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The movie, The Queen, which is directed by Stephen Frears provides us with a glimpse on happenings behind the scenes in the royal palace in England following the death of Prince Diana in the year 1997. Popularly known as the People’s Princess, the death of Princess Diana (together with her boyfriend, Dodi Fayed) in a car crash in Paris, comes as a completely astonishing personal tragedy for both Queen Elizabeth II (Helen Mirren) and Tony Blair (Michael Sheen), the newly elected Labor Prime Minister, and threatens to shake the very foundation of the monarchy . Her death comes as a shock to the public, and they mourn and grieve for the people’s princess. This paper focuses on analyzing the movie, The Queen in light of the theme of mourning and rituals of death, including public and private mourning, the loss of a socially important person as we as the impact of a lack of a proper ritual.
Queen Elizabeth thinks that Princess Diana’s death should be privately mourned by her family (the Spencer’s), rather than a public or national morning because at the time of her death, she was divorced from her former husband Prince Charles (Alex Jennings), and therefore she is no longer part of the royal family. Blair foresees the possibility of the monarchy being gravely hurt if not overthrown, if the Queen insists on adhering to the protocol of the royal family and as a result fails to give a statement about the death of Princess Diana.
The extraordinary grief felt by the people following her demise shows just how much of a national and social hero and an important person she was and therefore, the greater trauma being felt by the people is justified. While the Queen opts to maintain a private mourning for Princess Diana, pressure is mounted on her by the grieving fans of Diana and the media frenzy for the flag to be flown at half- mast in honor of the Buckingham palace, and to offer her a heroic mourning and funeral. In spite of the massive outpourings for a public mourning, including Tony Blair’s request, the Queen stands her ground maintaining that Diana is not a member of the royal family, and therefore the palace cannot recognize her demise and fund her funeral. According to Gibbs the cry by a majority of the public for her to be accorded a proper mourning and burial is reiterated in the words of Tony Blair, who says, “They screwed up her life; let's hope they don't screw up her death” (2007, p. 67). Even her former husband, Prince Charles maintains that the royal family needs to join in with the public mood in mourning for Diana’s death.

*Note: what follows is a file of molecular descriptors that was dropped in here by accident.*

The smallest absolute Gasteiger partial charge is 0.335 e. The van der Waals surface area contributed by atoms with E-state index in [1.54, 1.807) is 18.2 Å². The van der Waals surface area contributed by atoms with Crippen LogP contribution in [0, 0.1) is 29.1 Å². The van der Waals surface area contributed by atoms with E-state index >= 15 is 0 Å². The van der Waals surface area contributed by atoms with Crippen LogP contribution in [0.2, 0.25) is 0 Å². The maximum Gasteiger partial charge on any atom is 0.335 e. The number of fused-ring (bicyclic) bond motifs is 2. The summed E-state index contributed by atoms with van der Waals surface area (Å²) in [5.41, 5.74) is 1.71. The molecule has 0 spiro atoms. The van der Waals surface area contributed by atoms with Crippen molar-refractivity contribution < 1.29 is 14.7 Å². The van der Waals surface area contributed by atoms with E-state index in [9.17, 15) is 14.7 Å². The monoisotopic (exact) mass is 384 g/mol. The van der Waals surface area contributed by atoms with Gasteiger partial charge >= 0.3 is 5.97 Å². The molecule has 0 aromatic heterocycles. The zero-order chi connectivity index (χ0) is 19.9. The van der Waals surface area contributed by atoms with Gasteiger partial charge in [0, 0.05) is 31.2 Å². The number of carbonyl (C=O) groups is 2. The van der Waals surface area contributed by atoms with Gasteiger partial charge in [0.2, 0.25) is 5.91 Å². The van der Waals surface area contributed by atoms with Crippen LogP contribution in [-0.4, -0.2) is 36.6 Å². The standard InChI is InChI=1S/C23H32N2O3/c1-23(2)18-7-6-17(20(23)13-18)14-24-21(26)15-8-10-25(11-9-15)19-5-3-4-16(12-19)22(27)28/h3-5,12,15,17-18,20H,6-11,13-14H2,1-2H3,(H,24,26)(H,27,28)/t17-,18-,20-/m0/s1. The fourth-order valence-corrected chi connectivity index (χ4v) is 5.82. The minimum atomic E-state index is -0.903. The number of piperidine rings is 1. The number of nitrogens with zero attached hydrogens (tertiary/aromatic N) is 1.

Princess Diana’s death interrupts the sleep of Queen Elizabeth more than once. The casual way in which the royalty handles her death spurs anger and curiosity among the public, who seem to be so invasive, even knocking at the palace, in an attempt to know what is going on. In a short while after the body of Diana is brought back from Paris by Prince Charles, we see the Queen retreating to Balmoral, even without saying a word. This stubbornness fuels sorrow and rage among the fans of Princess Diana, who lays hundreds of thousands banquets of flowers in front of the Buckingham palace, even blocking the gate of the palace. This is a gesture of their respect, sympathy and mourning for a social figure that was truly adored and loved by many.
In the next couple of days leading to Diana’s funeral, clashes are witnessed between pragmatism versus protocol, public mourning versus private grief, as well as duty versus opportunism as the Queen is gradually persuaded by the media and Tony Blair to get out of the cocoon of the royal palace to meet the demand of the public. The royal family’s insistence on a private mourning for Diana is evident when the Queen Elizabeth’s husband is surprised at the fact that prominent public figures such as the renowned singer Elton John, is invited to attend Diana’s funeral to sing the song, Candle in the Wind, in memory of the Peoples’ Princess; Princess Diana. Philip and other members of the royal family view such an invitation as a degrading submission to the public frenzy.